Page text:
How do you handle database changes during a deployment?

Tips & Tricks

Whilst deployment services like DeployHQ will generally only handle file changes, it can be necessary, particularly when deploying a major release of your app, that changes might need to be made to the underlying database structure.

To be able to keep database changes version controlled in the same way as your files, a useful technique can be to organise "migrations".

What are Database migrations?

Database migrations are a way to control updates to a database's underlying structure in a more granular way, allowing ease of changes as part of a deployment strategy, and the potential to easily rollback if required.

Normally, this happens by the use of a series of files that define what those changes are, which can both created, and then referenced by a specific tool during the actual migration process.

Common tools include Laravel's Artisan, Delicious Brains' dbi migrate tool (for migrations of WordPress based sites) and the Rails Rake tool.

Creating a migration

One particularly big advantage of migration techniques such as the above, is that they can be controlled by, and live within the same repository as the rest of your app, and can therefore be easily tracked in your version control software of choice.

For example, using Artisan, you'd run a command like the following:

php artisan make:migration create_users_table

This'll normally populate a new file in app/database/migrations named as above and including a timestamp of when it was created. This is then used later on by the migration process to determine which files actually need to be checked and actioned as necessary.

Then, within the migration file, you can further define actions for the process to take:

class CreateUsersTable extends Migration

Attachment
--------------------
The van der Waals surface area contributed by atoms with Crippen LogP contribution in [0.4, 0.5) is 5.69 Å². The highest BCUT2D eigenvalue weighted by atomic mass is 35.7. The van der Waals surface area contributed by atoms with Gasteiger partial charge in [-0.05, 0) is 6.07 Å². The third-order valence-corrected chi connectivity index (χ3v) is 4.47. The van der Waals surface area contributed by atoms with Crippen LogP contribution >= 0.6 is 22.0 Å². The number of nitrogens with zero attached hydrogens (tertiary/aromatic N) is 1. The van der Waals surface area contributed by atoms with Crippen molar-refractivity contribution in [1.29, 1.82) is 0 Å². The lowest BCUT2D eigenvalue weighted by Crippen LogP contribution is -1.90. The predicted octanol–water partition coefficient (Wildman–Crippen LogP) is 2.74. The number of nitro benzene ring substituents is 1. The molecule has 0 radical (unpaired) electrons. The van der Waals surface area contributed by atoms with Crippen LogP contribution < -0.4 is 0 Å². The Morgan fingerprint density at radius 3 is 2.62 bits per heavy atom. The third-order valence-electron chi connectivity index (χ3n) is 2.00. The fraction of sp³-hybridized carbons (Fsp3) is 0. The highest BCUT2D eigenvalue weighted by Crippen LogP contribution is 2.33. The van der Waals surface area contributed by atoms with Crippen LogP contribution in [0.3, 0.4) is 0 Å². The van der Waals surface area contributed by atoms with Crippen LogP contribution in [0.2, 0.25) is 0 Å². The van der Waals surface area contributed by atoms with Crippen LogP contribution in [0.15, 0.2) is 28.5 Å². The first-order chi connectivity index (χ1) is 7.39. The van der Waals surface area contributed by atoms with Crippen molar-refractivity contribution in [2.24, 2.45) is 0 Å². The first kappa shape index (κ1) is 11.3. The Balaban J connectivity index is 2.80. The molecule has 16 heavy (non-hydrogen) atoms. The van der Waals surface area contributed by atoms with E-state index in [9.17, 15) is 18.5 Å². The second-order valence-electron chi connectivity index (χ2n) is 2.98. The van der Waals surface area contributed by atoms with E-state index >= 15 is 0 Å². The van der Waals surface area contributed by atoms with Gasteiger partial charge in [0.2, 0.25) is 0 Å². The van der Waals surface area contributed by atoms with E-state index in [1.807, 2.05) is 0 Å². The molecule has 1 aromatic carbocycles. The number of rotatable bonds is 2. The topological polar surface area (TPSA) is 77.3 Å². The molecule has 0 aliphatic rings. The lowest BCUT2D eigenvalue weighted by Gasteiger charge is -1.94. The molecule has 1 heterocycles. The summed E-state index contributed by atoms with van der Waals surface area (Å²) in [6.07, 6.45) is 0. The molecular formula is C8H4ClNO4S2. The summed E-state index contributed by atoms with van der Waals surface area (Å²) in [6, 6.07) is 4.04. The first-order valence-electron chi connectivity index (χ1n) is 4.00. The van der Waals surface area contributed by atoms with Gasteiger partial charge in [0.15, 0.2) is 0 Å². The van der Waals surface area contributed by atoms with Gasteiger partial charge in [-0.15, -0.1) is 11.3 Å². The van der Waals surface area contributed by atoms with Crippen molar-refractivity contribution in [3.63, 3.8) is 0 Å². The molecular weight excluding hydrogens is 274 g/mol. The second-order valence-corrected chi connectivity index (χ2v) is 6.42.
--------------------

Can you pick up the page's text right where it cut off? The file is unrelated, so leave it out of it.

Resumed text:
* Run the migrations.
     * @return void
    public function up()
        Schema::create('users', function (Blueprint $table) {

     * Reverse the migrations.
     * @return void
    public function down()

This allows you to define specific columns to create as part of the migration, as well as add a command to drop the table, i.e. rollback the change if required. We'd recommend taking a look at Laravel's full guide to the Artisan tool if you want to explore further.

The Rails Rake migration process works very similarly, and you can find more information about that process specifically in this guide.

And further information on using the Delicious Brains dbi migrate tool for migrations within your WordPress site, can be found here.

Setting up Migrations in DeployHQ

Once you have migrations defined, committed to your version control system and ready to you, you'll then want to start using them during a deployment. This is best achieved using our SSH commands feature.

Within your project, you can define SSH Commands using the option on the left-hand side, and simply enter a command, in just the same way it'd be run on your server, and ensure it's set to run after changes have been uploaded (i.e. so that your migrations files exist on the server).


This will then automatically run on every deployment. The process should run as such that if there are no migrations to complete, it'll just skip.

For additional robustness, you could also look to set this up as part of an atomic deployment strategy.

If you have any questions about how DeployHQ might be able to help with your database changes, please don't hesitate to ask.

A little bit about the author

I'm Adam W, or as everyone prefers to call me - Batman. I get a lot of satisfaction out of helping our customers and am committed to making their customer experience as positive as possible. When not offering support to our customers, you'll find me gaming, listening to music or running.

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